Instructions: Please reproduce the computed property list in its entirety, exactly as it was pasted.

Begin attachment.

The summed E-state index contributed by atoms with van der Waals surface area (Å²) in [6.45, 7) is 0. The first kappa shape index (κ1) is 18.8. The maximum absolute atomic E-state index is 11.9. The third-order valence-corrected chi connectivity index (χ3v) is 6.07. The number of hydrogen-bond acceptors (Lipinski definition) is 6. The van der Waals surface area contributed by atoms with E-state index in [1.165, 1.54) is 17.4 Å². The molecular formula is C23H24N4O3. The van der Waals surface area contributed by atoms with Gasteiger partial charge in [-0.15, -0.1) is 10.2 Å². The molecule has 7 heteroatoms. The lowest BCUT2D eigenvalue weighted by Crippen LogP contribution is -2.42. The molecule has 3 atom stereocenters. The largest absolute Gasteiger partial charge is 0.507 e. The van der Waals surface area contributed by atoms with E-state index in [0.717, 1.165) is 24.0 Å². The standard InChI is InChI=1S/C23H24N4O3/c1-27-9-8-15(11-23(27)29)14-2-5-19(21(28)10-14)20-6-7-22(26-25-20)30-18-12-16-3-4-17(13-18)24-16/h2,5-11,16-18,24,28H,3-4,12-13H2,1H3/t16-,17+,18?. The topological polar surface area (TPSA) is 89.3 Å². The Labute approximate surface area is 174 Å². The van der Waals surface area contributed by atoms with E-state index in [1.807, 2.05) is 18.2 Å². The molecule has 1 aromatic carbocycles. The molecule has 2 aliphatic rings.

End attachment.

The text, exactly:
The summed E-state index contributed by atoms with van der Waals surface area (Å²) in [6.45, 7) is 0. The first kappa shape index (κ1) is 18.8. The maximum absolute atomic E-state index is 11.9. The third-order valence-corrected chi connectivity index (χ3v) is 6.07. The number of hydrogen-bond acceptors (Lipinski definition) is 6. The van der Waals surface area contributed by atoms with E-state index in [1.165, 1.54) is 17.4 Å². The molecular formula is C23H24N4O3. The van der Waals surface area contributed by atoms with Gasteiger partial charge in [-0.15, -0.1) is 10.2 Å². The molecule has 7 heteroatoms. The lowest BCUT2D eigenvalue weighted by Crippen LogP contribution is -2.42. The molecule has 3 atom stereocenters. The largest absolute Gasteiger partial charge is 0.507 e. The van der Waals surface area contributed by atoms with E-state index in [0.717, 1.165) is 24.0 Å². The standard InChI is InChI=1S/C23H24N4O3/c1-27-9-8-15(11-23(27)29)14-2-5-19(21(28)10-14)20-6-7-22(26-25-20)30-18-12-16-3-4-17(13-18)24-16/h2,5-11,16-18,24,28H,3-4,12-13H2,1H3/t16-,17+,18?. The topological polar surface area (TPSA) is 89.3 Å². The Labute approximate surface area is 174 Å². The van der Waals surface area contributed by atoms with E-state index in [1.807, 2.05) is 18.2 Å². The molecule has 1 aromatic carbocycles. The molecule has 2 aliphatic rings.